The Three Helpers
Long ago, two princes decided to travel far afield in search of adventure. The elder of the two, Raja, was inclined to be bad-tempered, whilst the younger of the two, Shyam, was forever good-natured.
During their travels, they rested one day beside a lake in a valley festooned with wildflowers. Shyam was quite happy to sit and admire the graceful white swans gliding majestically across the lake. Not so his brother, who picked up his bow and took aim at the nearest swan.
Shyam quickly knocked up his brother’s arm; “How can you wantonly kill such beautiful birds?”
“What do I care about swans,” Raja snorted, throwing his bow down in anger.
Later, riding through a forest, they came to a giant anthill. Shyam was amused at the busy line of tireless ants going to and fro. Not so Raja, who started to kick holes into the anthill.
“Stop,” Shyam shouted, pull- ing his brother back. “Why do you want to destroy ants?”
“You are becoming tiresome,” replied Raja angrily and mounting his horse, he rode on, not troubled to wait for his brother.
Things came to a head on the following day when Raja took delight in catching and killing honey bees. When Shyam told him to stop being foolish, Raja completely lost his temper and galloped off, saying he had no wish for his brother’s company anymore.
Poor Shyam was downcast, but he resolved to follow his brother, who he knew would soon get over his bout of temper. He had no longer mounted his horse when he heard his name being called. Look- ing around, he was surprised to see a swan, a bee and an ant standing behind his horse.
“Kind sir, we three are grateful for your kindness to birds and insects,” said the swan. “Now, if you need help, just think of us, and we will be at your side.”
Shyam thanked his newly found friends and rode on, hoping to catch up with his brother before darkness descended.
Shyam rode through the forests for two days without seeing any trace of his brother. On the following day, he came to a desolate-looking palace. In front of the court was an ornamental lake, and on the bank were three dead trees grouped, and in the little shade they gave sat a grey-bearded older man.
Shyam decided to call the palace to hope for news of his brother. As he went to the palace gate, a feeble voice behind him cried, “Do not go near the palace! It is under a curse. Be on your way; otherwise, you will come to grief.”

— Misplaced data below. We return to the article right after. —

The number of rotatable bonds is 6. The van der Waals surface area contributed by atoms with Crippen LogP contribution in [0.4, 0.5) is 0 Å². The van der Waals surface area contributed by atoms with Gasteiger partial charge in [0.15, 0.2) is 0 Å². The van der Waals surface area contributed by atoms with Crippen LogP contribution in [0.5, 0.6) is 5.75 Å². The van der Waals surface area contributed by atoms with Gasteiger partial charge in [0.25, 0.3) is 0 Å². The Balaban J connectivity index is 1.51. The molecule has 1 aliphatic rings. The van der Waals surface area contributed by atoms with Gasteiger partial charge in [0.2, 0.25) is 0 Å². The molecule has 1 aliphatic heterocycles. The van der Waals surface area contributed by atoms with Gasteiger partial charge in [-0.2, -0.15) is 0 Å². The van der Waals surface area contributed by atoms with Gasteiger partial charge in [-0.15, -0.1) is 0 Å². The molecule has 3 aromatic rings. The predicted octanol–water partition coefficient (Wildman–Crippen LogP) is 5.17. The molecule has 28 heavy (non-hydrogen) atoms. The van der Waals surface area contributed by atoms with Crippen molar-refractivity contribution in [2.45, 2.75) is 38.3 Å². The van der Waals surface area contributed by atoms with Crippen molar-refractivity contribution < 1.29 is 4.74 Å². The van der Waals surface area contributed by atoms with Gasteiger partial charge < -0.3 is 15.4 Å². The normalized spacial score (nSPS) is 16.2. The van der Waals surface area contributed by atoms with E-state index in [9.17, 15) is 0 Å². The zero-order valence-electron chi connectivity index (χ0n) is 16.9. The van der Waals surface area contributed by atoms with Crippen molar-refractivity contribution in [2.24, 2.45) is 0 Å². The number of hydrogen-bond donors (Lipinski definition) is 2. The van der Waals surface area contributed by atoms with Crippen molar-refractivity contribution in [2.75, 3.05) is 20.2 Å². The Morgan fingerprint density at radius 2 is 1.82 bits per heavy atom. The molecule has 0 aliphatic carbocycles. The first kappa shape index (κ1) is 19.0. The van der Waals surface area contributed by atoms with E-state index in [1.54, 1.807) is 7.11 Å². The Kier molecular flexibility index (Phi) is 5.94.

Turning around, Shyam saw that it was the older man who was speaking.
“Tell me, what is this curse you speak of?” Shyam asked.
“It is a sad tale,” the old man replied. “A king had twin daughters and a younger son. The twins were so much alike that it was impossible to tell them apart. But they were gay and happy children.”
“Then one day,” continued the old man, a so-called magician came to this very spot, and he was of such queer appearance that the children, in their usual high spirits, laughed at him and gave him three tasks to perform. The young prince took a casket, locked it and threw the key into the lake, and told the magician to make it reappear. Princess Vasu broke her string of pearls, scattered them over the grass, and told the magician to find and rest them. And then princess Madhu dared the magician to say which of the three was the firstborn.”
Shyam could see tears on the older man’s cheeks as he continued his story. “The magician was an evil man. He turned the prince and the princesses into these three dead trees. The King implored the magician to be merciful, but he promised that if someone performed the tasks the children had set him, they would regain their human form. But whoever tried and failed would also be turned into a dead tree. Only two days ago, a prince came here and tried unsuccessfully to perform the three tasks; now he is that dead tree you see over there.”
Listening to the older man’s story, Shyam realised that the older man was the King and that the prince, who two days ago had been turned into a dead tree, must be his brother.
Turning to the old man, Shyam said, “It certainly is a sad story, but do not worry anymore because I will perform these tasks and bring the princesses and the prince back to life.”
Closing his eyes, Shyam thought of the white swan, and when he opened his eyes, the swan stood before him.
Shyam told the swan about the key thrown into the lake. And without much ado, off went the swan, and within minutes, the swan came waddling ashore with the key firmly clutched in its beak.
Having unlocked the casket, Shyam next thought of the ant, and when the ant appeared and heard the story of the pearl necklace, it seemed as though all the ants in the kingdom were searching for the pearls.
Eventually, every single pearl was discovered, and the older man, the King, sat and restrung the pearls.
Now Shyam thought of the honey bee, and when it appeared, and Shyam explained that he had to decide which was the oldest tree, the bee flew into the air and, after circling the three trees, landed on the one in the centre.
Immediately, the three trees disappeared, and the two princesses and the prince stood in their place. And over yonder, the other dead tree had vanished; instead, there was Shyam’s brother, Raja, standing there.
After embracing his three children, the King was overjoyed and begged Shyam and his brother to stay and enjoy his hospitality.
The brothers, already bewitched by the princesses, readily agreed, and very soon afterwards, Prince Shyam married Princess Vasu, and Prince Raja married Princess Madhu.